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Niagara Falls : A Song of Eternity
|by Rajender Krishan|
The dawn of July 1, 2000 saw me with my wife, both children and two nephews packed into the comfort of a Dodge Caravan for a visit to Niagara Falls. A 435 mile journey from the Queens, NY was covered by us in 8 hours that included a couple of breaks of half an hour each. I cannot help but salute the US government for building such wonderful roads cutting through both the plains and the mountains.
I had heard about the Falls, read about it and seen it on the television. However, Onguiaahra, the original name of Niagara Falls meaning "the great thunderer of waters" is a song of eternity, can only be realized when one is physically face to face with the falls. "Om", the primordial sound of the Universe also spelt by the Buddhists as "Ong" can be heard at the falls and the unending eternal flow of waters is not only a natural wonder of beauty and majesty but also the eternal chanting of Om. Perhaps the natives who had known the superb spectacle for thousands of years and always heard the roar long before they actually saw the falls, must have perceived the same thing what I did and as such named the falls "Onguiaahra".
The water source of the falls is from the Niagara river. The mighty river plunges over a cliff of dolostone and shale.
American Falls and Bridal Veils Falls is the name given to the Falls on the American side. The length of the brink is 1060 feet and the height of the falls is 176 feet. A volume of 150,000 U.S. Gallons per second of water gushes down from these falls.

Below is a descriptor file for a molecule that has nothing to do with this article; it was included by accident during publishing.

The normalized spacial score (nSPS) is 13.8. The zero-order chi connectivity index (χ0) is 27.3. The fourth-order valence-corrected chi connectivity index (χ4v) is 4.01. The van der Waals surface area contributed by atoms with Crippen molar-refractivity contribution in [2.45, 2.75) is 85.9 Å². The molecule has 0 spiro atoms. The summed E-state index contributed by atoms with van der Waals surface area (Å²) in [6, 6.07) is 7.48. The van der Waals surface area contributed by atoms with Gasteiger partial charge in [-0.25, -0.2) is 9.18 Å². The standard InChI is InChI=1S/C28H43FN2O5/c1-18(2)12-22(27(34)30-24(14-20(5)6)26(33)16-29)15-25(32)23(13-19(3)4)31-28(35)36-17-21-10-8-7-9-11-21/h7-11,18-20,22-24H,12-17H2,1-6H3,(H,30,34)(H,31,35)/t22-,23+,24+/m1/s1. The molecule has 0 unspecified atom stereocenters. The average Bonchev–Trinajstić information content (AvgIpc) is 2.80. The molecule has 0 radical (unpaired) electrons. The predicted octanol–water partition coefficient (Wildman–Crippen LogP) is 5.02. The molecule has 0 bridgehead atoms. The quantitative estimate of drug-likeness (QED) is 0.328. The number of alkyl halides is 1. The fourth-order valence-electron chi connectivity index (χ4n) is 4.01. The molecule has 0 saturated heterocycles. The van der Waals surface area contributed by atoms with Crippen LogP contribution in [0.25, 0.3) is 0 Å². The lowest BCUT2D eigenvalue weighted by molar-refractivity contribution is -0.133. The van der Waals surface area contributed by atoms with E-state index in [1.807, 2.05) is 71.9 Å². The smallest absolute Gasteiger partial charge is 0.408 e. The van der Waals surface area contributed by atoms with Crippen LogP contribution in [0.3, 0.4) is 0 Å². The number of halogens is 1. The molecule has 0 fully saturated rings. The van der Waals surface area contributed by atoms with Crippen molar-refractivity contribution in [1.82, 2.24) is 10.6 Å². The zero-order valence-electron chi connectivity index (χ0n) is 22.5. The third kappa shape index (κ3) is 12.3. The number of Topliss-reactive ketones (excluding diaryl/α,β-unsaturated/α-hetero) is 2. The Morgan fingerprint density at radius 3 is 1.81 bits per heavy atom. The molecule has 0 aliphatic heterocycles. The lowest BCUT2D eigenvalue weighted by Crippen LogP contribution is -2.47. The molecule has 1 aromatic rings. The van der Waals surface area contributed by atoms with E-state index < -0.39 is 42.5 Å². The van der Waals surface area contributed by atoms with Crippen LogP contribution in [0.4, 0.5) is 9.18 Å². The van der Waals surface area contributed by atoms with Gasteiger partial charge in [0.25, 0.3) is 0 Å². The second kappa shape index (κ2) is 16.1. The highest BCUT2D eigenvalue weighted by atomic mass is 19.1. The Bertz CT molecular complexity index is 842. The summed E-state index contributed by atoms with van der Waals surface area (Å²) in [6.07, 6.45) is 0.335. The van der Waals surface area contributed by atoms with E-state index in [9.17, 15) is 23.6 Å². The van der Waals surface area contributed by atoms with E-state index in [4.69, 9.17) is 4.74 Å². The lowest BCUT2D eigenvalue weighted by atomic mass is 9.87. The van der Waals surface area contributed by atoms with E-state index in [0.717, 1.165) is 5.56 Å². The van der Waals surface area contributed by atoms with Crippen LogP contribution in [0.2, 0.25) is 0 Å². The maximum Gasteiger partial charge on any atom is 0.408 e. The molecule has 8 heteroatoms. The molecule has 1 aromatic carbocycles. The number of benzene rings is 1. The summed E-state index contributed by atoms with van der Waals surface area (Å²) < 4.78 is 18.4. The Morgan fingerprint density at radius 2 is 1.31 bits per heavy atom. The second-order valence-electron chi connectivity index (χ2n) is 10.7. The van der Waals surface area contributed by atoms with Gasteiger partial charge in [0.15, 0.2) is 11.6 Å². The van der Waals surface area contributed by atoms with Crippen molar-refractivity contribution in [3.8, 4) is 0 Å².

Canadian - Horseshoe Falls is the name given to the Falls on the Canadian side. The length of the brink here is 2600 feet and the height of the falls is 167 feet. A volume of 600,000 U.S. Gallons per second of water falls from here.
The tremendous volume of water never stops flowing, nor does it decrease in volume. However the falling water and mist create ice formations along the banks of the falls and river. This can result in mounds of ice as thick as fifty feet. If the Winter is cold for long enough, the ice will completely stretch across the river and form what is known as the "ice bridge". This ice bridge can extend for several miles down river until it reaches the area known as the lower rapids.
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11/27/2010 11:43 AM